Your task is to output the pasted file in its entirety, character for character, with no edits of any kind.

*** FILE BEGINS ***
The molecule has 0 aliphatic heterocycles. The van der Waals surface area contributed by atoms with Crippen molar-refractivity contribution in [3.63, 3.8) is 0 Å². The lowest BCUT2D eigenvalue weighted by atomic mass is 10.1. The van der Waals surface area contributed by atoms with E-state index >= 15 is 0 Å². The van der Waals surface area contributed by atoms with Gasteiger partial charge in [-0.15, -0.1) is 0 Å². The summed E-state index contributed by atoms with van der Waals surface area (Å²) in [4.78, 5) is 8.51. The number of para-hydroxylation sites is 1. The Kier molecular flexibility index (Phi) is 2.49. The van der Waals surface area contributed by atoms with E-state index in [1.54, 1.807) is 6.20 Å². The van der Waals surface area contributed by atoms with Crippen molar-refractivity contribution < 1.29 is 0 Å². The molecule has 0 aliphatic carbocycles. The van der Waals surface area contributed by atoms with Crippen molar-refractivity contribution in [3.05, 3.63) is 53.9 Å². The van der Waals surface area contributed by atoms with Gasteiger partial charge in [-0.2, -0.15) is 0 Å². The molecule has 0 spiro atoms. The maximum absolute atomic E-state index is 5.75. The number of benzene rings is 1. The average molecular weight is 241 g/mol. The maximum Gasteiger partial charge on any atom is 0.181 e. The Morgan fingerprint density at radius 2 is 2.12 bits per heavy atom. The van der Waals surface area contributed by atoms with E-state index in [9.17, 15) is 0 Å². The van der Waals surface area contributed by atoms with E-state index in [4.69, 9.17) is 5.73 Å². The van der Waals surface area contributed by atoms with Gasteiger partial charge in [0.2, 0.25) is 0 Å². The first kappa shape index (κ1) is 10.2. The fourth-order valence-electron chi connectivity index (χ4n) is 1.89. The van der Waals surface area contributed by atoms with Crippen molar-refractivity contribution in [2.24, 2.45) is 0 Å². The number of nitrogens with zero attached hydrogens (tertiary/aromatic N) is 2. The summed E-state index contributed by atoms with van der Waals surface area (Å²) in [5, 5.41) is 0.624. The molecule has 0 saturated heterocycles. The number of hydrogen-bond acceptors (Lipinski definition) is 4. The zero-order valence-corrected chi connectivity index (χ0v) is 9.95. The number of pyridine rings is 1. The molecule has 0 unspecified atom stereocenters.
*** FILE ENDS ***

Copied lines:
The molecule has 0 aliphatic heterocycles. The van der Waals surface area contributed by atoms with Crippen molar-refractivity contribution in [3.63, 3.8) is 0 Å². The lowest BCUT2D eigenvalue weighted by atomic mass is 10.1. The van der Waals surface area contributed by atoms with E-state index >= 15 is 0 Å². The van der Waals surface area contributed by atoms with Gasteiger partial charge in [-0.15, -0.1) is 0 Å². The summed E-state index contributed by atoms with van der Waals surface area (Å²) in [4.78, 5) is 8.51. The number of para-hydroxylation sites is 1. The Kier molecular flexibility index (Phi) is 2.49. The van der Waals surface area contributed by atoms with E-state index in [1.54, 1.807) is 6.20 Å². The van der Waals surface area contributed by atoms with Crippen molar-refractivity contribution < 1.29 is 0 Å². The molecule has 0 aliphatic carbocycles. The van der Waals surface area contributed by atoms with Crippen molar-refractivity contribution in [3.05, 3.63) is 53.9 Å². The van der Waals surface area contributed by atoms with Gasteiger partial charge in [-0.2, -0.15) is 0 Å². The molecule has 0 spiro atoms. The maximum absolute atomic E-state index is 5.75. The number of benzene rings is 1. The average molecular weight is 241 g/mol. The maximum Gasteiger partial charge on any atom is 0.181 e. The Morgan fingerprint density at radius 2 is 2.12 bits per heavy atom. The van der Waals surface area contributed by atoms with E-state index in [9.17, 15) is 0 Å². The van der Waals surface area contributed by atoms with E-state index in [4.69, 9.17) is 5.73 Å². The van der Waals surface area contributed by atoms with Gasteiger partial charge in [0.2, 0.25) is 0 Å². The first kappa shape index (κ1) is 10.2. The fourth-order valence-electron chi connectivity index (χ4n) is 1.89. The van der Waals surface area contributed by atoms with Crippen molar-refractivity contribution in [2.24, 2.45) is 0 Å². The number of nitrogens with zero attached hydrogens (tertiary/aromatic N) is 2. The summed E-state index contributed by atoms with van der Waals surface area (Å²) in [5, 5.41) is 0.624. The molecule has 0 saturated heterocycles. The number of hydrogen-bond acceptors (Lipinski definition) is 4. The zero-order valence-corrected chi connectivity index (χ0v) is 9.95. The number of pyridine rings is 1. The molecule has 0 unspecified atom stereocenters.